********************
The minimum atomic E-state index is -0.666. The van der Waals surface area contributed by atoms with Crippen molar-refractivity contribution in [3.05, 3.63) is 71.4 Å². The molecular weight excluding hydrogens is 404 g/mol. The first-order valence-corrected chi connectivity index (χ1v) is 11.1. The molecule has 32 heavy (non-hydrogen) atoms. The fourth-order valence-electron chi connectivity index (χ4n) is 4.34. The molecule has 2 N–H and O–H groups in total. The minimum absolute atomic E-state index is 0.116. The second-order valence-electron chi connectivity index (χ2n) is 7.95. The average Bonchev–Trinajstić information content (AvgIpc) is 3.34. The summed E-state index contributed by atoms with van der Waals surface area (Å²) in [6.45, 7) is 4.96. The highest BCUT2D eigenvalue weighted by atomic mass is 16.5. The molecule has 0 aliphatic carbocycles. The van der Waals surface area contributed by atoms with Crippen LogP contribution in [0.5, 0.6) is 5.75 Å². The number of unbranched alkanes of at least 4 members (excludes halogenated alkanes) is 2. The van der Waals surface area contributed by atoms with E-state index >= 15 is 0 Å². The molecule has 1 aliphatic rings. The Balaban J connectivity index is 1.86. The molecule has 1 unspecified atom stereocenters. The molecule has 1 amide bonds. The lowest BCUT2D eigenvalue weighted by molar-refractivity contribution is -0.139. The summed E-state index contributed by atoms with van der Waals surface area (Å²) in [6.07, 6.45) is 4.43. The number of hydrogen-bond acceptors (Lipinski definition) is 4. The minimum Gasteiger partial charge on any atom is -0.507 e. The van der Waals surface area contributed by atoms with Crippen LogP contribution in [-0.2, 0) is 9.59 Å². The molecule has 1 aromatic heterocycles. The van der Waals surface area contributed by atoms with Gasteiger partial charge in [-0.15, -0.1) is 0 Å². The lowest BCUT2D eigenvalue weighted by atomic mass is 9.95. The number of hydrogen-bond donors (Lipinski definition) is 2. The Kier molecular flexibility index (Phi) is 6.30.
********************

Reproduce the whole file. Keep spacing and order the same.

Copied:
The minimum atomic E-state index is -0.666. The van der Waals surface area contributed by atoms with Crippen molar-refractivity contribution in [3.05, 3.63) is 71.4 Å². The molecular weight excluding hydrogens is 404 g/mol. The first-order valence-corrected chi connectivity index (χ1v) is 11.1. The molecule has 32 heavy (non-hydrogen) atoms. The fourth-order valence-electron chi connectivity index (χ4n) is 4.34. The molecule has 2 N–H and O–H groups in total. The minimum absolute atomic E-state index is 0.116. The second-order valence-electron chi connectivity index (χ2n) is 7.95. The average Bonchev–Trinajstić information content (AvgIpc) is 3.34. The summed E-state index contributed by atoms with van der Waals surface area (Å²) in [6.45, 7) is 4.96. The highest BCUT2D eigenvalue weighted by atomic mass is 16.5. The molecule has 0 aliphatic carbocycles. The van der Waals surface area contributed by atoms with Crippen LogP contribution in [0.5, 0.6) is 5.75 Å². The number of unbranched alkanes of at least 4 members (excludes halogenated alkanes) is 2. The van der Waals surface area contributed by atoms with E-state index >= 15 is 0 Å². The molecule has 1 aliphatic rings. The Balaban J connectivity index is 1.86. The molecule has 1 unspecified atom stereocenters. The molecule has 1 amide bonds. The lowest BCUT2D eigenvalue weighted by molar-refractivity contribution is -0.139. The summed E-state index contributed by atoms with van der Waals surface area (Å²) in [6.07, 6.45) is 4.43. The number of hydrogen-bond acceptors (Lipinski definition) is 4. The minimum Gasteiger partial charge on any atom is -0.507 e. The van der Waals surface area contributed by atoms with Crippen LogP contribution in [-0.2, 0) is 9.59 Å². The molecule has 1 aromatic heterocycles. The van der Waals surface area contributed by atoms with Gasteiger partial charge in [-0.15, -0.1) is 0 Å². The lowest BCUT2D eigenvalue weighted by atomic mass is 9.95. The number of hydrogen-bond donors (Lipinski definition) is 2. The Kier molecular flexibility index (Phi) is 6.30.